Bitcoin’s “hedge” narrative is dead, as speculative price action continues

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key takeaways

  • Crypto surges to start the year on the back of expectations of an earlier-than-expected interest rate cut
  • This contradicts the view that crypto is uncorrelated, it turns out to be wrong
  • Assessing crypto’s price action through the pandemic and subsequent rate-hike cycle shows an extremely risky asset class that moves in line with other speculative asset classes

In the past few months, markets have turned green on the back softening of inflation data All over the world. Crypto is not left off the invite list, with digital assets being the strongest rally in nine months,

If there ever was any doubt (and by now, there really shouldn’t be), this proves once and for all that any narrative about crypto is an uncorrelated asset.

pandemic bull run

To quickly recapture the past few years in cryptoland, the asset class initially rocketed violently upward as central banks around the world adopted ultra-low interest rate policy.

As economies ground to a halt for the ultimate black swan, the COVID-19 pandemic, nations faced a highly uncertain outlook for the first quarter of 2020. With the world on lockdown, central banks were forced to do what they could to encourage these sudden-shutdowns. Society.

A stimulus package of unprecedented scale arrived.

With all this stimulus and generationally cheap money, risk assets have gone bananas. The biggest leader of all was cryptocurrency. Some argued that the asset was rising as a result of the inevitable inflation that would result from all this expansionary monetary policy, as crypto was a hedge against the fiat system. There will be no argument.

Transition to a New Interest Rate Paradigm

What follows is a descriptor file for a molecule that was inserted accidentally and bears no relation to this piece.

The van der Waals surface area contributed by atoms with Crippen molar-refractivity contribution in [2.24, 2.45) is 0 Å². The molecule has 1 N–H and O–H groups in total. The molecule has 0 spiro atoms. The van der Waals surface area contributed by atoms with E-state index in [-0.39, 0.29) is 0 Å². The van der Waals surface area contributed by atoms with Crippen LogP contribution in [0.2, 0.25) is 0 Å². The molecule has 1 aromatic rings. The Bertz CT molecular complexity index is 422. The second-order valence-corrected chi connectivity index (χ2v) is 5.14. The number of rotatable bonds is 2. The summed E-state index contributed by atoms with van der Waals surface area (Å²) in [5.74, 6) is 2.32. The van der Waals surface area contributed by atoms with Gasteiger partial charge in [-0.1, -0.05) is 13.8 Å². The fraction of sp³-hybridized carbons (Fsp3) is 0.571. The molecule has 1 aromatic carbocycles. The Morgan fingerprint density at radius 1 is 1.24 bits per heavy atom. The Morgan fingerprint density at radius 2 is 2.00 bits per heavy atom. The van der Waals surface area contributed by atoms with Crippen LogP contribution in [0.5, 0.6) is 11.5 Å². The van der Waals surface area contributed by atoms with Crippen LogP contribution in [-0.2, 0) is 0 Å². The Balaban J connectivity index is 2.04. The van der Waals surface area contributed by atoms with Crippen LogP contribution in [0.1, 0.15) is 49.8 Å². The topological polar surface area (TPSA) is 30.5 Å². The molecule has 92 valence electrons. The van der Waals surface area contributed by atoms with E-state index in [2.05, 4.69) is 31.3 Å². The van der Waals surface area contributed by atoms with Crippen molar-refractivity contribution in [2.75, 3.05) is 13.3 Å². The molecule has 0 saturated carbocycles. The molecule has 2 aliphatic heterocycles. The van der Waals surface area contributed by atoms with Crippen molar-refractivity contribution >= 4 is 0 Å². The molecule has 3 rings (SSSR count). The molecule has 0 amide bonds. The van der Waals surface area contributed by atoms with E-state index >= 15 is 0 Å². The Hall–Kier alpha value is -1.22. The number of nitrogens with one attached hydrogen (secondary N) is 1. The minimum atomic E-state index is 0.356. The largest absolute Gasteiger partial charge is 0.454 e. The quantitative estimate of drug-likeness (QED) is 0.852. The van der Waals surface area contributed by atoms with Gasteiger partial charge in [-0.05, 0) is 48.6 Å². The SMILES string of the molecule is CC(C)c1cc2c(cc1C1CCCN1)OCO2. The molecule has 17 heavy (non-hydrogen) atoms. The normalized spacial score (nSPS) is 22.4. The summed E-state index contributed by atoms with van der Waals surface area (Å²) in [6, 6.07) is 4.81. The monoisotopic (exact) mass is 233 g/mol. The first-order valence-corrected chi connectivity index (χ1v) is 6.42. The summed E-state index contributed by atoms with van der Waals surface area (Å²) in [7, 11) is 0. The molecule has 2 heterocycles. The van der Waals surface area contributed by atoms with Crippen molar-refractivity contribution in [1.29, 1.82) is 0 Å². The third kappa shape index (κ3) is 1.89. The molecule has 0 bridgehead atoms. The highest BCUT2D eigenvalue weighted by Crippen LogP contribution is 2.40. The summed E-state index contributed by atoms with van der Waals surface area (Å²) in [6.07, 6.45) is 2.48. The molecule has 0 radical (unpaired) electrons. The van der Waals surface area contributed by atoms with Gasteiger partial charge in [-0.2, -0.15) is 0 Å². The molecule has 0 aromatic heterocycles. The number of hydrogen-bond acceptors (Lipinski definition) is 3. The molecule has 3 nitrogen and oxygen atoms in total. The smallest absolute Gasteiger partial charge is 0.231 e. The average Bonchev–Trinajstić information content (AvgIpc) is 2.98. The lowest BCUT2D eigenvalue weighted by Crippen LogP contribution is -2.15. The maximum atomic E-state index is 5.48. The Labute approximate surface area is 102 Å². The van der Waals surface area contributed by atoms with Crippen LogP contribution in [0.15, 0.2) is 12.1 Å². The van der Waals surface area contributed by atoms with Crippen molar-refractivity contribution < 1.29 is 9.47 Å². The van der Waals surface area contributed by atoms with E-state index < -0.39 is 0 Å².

The year 2022 actually brought a rise in inflation, and this time central banks were forced to do the opposite – aggressively raising rates as the cost of living rose steadily.

It has reined in risk assets as per the playbook. Liquidity is sucked out of the system, suppressing demand. Investors now have alternative vehicles in which to park their assets and earn a yield, with government-guaranteed T-bills now providing a reasonable alternative, as opposed to zero rates (or negative in some countries) earlier. .

But the cryptocurrency followed the rest of the world’s risk assets. Not only that, but the scale of the downturn in this sector was unlike anything we’ve seen in a major asset class in a long time. Bitcoin It shaved off more than three-quarters of its market cap, and it compared favorably to altcoins, many of which were destroyed.

And now, the past few months have brought more optimistic readings on inflation. The numbers are still scary, but there’s just a little bit of positivity that the worst has passed. Of course, there’s still a war going on in Europe and now fears have grown that a recession may be imminent (if it isn’t already here), but hey – let’s celebrate what we can win.

The stock market has moved cautiously higher, as the market moves towards the expectation that high interest rates will end sooner than previously expected.

Only thing is, crypto has also grown. Not only this, but it has printed profits which blow the moves in equity markets out of the water.

Which, you know, kind of suggests that this may not be an inflation hedge. As inflation returns and the prospect of lower rates and another expansionary period increases, crypto rises. go figure.

Correlation versus the stock market remains high

The proof is in the pudding. Looking at the price chart of the S&P 500 versus bitcoin it is very clear that the correlation here is stark – with the key secret variable being interest rates.

In fact, crypto is the opposite of an uncorrelated asset – it has moved in lockstep with the stock market for the past few years.

Interestingly, however, there have also been periods of separation. Unfortunately, they have come amid a crypto-specific crash. To show this, I plotted the bitcoin/S&P 500 correlation against the price of bitcoin over the past few years.

The correlation has been high, except for a few noticeable periods – all of which occurred when the price of bitcoin fell. The most recent example was in November 2022, when the cryptocurrency faltered between ftx crash,

There’s really no debate here. Crypto is a highly correlated, highly risky asset. The only question is whether it can shed this moniker in the long term. But countering any idea that it isn’t currently wildly speculative is bigger than the mark.

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